Agricultural census: County farm business booming
Natural Roots farm apprentice Rachel Hestrin mows at the Conway farm.
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David Fisher, owner of Natural Roots farm in Conway, with his son Garbriel
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The latest agricultural census shows a continuing rise in the number of farms, along with acres farmed, in Franklin County.
Not surprisingly, the average farm size has also increased as well.
The 2012 Census of Agriculture shows that over the past five years there’s been a 5 percent increase in the number of farms, to 780 overall, with a 13 percent increase in land in farms, to nearly 90,000 acres.
Seen from a broader perspective, the number of Franklin County farms grew by 33 percent over the decade from 2002 to 2012, with a corresponding 21 percent increase in farmed land over that decade.
Direct sales of farm goods — through farmstands, farmers markets and Community Supported Agriculture operations — continued to show an increase, from 196 farms to 241 farms in 2012, involving over 70 percent more farms than a decade earlier, although the value of those products remained constant, at $3.4 million.
Franklin County’s growth across many sectors slowed from what the 2007 census showed, said Philip Korman, executive director of Community Involved in Sustaining Agriculture, compared to the dramatic increases in Hampshire County and more modest smaller increases in Hampden County.
“Franklin County has led the way and had a lot of its growth earlier,” Korman said. “Across the three counties, the picture is good against the backdrop of the greatest recession since the Great Depression.”
Perhaps the biggest jump between 2007 and 2012, the new Census showed, is a sixfold increase in sales of forest products from farming operations, from $285,000 to $1.9 million, representing 98 farms, contrasted with 65 in 2007.
“Things are certainly doing better in forest sales since the turnaround in the economy,” said Korman. “But I’m surprised there’s that big a jump in Franklin County.”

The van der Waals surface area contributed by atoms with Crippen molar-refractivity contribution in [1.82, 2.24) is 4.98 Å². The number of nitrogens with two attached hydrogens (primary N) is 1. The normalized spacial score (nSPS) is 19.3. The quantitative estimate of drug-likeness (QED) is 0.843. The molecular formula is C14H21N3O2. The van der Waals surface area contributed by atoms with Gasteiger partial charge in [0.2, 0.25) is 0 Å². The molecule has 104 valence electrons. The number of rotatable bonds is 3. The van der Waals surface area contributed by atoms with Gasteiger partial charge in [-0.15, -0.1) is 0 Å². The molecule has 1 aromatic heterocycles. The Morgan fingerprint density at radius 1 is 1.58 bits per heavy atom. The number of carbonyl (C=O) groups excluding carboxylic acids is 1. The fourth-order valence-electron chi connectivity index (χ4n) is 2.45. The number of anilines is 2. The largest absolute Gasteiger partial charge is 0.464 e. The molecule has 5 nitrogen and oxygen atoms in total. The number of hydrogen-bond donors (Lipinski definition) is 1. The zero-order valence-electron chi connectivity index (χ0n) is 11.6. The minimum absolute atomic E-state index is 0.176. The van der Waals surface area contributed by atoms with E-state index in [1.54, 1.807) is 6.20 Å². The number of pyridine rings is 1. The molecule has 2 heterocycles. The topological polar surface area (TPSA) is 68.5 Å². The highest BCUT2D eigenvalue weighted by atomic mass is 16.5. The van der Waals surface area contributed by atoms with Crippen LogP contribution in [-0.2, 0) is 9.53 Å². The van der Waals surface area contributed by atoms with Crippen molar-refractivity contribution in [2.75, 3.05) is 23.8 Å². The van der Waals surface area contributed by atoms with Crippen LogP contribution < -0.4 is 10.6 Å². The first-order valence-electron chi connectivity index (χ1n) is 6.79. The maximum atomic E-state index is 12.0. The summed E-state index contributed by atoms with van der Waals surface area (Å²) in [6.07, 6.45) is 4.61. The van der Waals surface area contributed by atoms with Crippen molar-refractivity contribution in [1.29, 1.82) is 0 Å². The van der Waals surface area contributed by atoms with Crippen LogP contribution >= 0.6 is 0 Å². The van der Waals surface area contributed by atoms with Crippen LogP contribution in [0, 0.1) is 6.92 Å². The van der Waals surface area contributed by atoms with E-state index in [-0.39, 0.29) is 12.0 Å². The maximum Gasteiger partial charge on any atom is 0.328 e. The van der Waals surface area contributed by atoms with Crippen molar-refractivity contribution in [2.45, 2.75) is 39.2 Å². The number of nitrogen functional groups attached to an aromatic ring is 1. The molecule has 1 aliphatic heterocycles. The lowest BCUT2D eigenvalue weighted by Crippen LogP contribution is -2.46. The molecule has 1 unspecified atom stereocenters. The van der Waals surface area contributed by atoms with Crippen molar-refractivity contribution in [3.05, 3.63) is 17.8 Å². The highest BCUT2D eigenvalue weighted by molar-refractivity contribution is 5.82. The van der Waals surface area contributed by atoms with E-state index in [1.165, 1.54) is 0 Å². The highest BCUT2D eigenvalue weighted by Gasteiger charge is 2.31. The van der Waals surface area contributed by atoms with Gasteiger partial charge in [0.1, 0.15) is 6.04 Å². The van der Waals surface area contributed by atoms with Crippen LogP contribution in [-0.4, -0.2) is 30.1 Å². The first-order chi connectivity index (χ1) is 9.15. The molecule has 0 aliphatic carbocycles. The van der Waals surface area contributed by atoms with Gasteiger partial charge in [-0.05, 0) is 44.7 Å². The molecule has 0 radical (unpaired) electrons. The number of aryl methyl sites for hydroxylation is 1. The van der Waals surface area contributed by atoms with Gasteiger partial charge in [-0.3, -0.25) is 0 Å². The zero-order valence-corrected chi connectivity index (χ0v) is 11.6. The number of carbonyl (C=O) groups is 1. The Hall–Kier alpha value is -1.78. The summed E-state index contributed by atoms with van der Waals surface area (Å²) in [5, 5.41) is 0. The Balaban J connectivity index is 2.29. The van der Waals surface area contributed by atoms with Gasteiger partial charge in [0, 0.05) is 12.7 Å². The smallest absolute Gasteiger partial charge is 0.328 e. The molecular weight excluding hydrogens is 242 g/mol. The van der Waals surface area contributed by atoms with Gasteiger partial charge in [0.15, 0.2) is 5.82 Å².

During the recession, marked by a decline in construction, forest products companies were saddled with plenty of inventory, and a number of forest products companies went out of business. But when the economy began to turn around a couple of years ago, there was little backup inventory available and a lot of demand, which increased product harvesting. Now, Boyce said, “Things are leveling off.”
The figure includes cord wood sales from farmers’ woodlots, said Gordon Boyce, marketing and utilization forester for the Massachusetts Department of Conservation and Recreation. The use of wood as a primary heat source has more than doubled over the past seven years in Massachusetts, with “chunk” wood — as opposed to pellets — representing 82 percent of the wood burned in homes, he said.
Also, since the census data is based on voluntary National Agricultural Statistics Service reports, based on information the agency receives from farmers, the response rate varies from year to year and could be responsible for some of the variation, according to Gary Keough of the Statistics Service.
Agritourism and recreational services also show an increase in Franklin County both in the near doubling of farms, to 28, and in a 74 percent hike in income, totaling $396,000.
“Statewide, we saw a huge increase in agritourism, an almost 130 percent increase,” said Catherine DeRonde, an economist with the state Department of Food and Agriculture, who said the trend covers everything from corn mazes and hayrides to people visiting farms on the state Wine and Cheese Trail.
The average farm size grew slightly between 2007 and 2012, from 107 to 115 acres, with Franklin County’s farms now accounting for 20.1 percent of land area. Yet harvested cropland, a total of 18,679 acres, is down from the 20,132 acres in 2007 — a difference that DeRonde said is not necessarily significant.
The census also showed a 7 percent increase in the number of farm operators, 1,303, of which 43 percent are women — also an increase.
The percentage of operators whose primary occupation is farming is 57 percent, 10 percent more than in 2007.
The value of farm products sold in Franklin County remained about constant, at $55 million, although the per-farm average declined from $76,712 to $70,584 and the total gross farm-related income more than doubled, from $3 million to $6.7 million.
There was a decline in sales from livestock, poultry and their products, from $1.6 million to $1.4 million between 2007 and 2012, which DeRonde said was consistent with a trend statewide, probably as a result of high feed prices that increased the cost of production and caused a shift away from livestock toward vegetable production.
One area that did see a significant decrease was in state and local government payments to farms, which fell from $581,000 in 2007 to $160,000 in 2012. Statewide, those funds fell from about $2 million to about $1.5 million, which Keough said may have been attributable in part to a decline in supplemental payments to dairy farmers, who saw prices increase instead.
While 133 Franklin County farms are under 10 acres and 120 farms are between 180 and 499 acres, the vast majority are moderate-sized operations — 252 of them between 10 and 49 acres, with 249 farms between 50 and 179 acres.
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